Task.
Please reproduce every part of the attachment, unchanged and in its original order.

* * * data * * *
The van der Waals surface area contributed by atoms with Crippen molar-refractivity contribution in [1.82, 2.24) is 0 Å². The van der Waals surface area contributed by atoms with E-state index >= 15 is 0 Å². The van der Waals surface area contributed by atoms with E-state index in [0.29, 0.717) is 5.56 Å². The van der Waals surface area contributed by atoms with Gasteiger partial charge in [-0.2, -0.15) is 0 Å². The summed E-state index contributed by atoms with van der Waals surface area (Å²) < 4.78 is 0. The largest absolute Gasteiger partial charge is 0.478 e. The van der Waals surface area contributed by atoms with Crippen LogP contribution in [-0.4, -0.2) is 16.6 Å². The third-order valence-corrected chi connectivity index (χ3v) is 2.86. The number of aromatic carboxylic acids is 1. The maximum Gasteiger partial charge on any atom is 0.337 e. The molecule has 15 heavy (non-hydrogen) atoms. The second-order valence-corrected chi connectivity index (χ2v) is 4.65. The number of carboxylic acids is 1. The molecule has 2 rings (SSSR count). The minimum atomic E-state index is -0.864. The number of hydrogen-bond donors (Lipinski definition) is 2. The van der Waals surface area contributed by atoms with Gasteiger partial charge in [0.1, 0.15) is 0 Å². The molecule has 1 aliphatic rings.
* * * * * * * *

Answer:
The van der Waals surface area contributed by atoms with Crippen molar-refractivity contribution in [1.82, 2.24) is 0 Å². The van der Waals surface area contributed by atoms with E-state index >= 15 is 0 Å². The van der Waals surface area contributed by atoms with E-state index in [0.29, 0.717) is 5.56 Å². The van der Waals surface area contributed by atoms with Gasteiger partial charge in [-0.2, -0.15) is 0 Å². The summed E-state index contributed by atoms with van der Waals surface area (Å²) < 4.78 is 0. The largest absolute Gasteiger partial charge is 0.478 e. The van der Waals surface area contributed by atoms with Crippen LogP contribution in [-0.4, -0.2) is 16.6 Å². The third-order valence-corrected chi connectivity index (χ3v) is 2.86. The number of aromatic carboxylic acids is 1. The maximum Gasteiger partial charge on any atom is 0.337 e. The molecule has 15 heavy (non-hydrogen) atoms. The second-order valence-corrected chi connectivity index (χ2v) is 4.65. The number of carboxylic acids is 1. The molecule has 2 rings (SSSR count). The minimum atomic E-state index is -0.864. The number of hydrogen-bond donors (Lipinski definition) is 2. The van der Waals surface area contributed by atoms with Gasteiger partial charge in [0.1, 0.15) is 0 Å². The molecule has 1 aliphatic rings.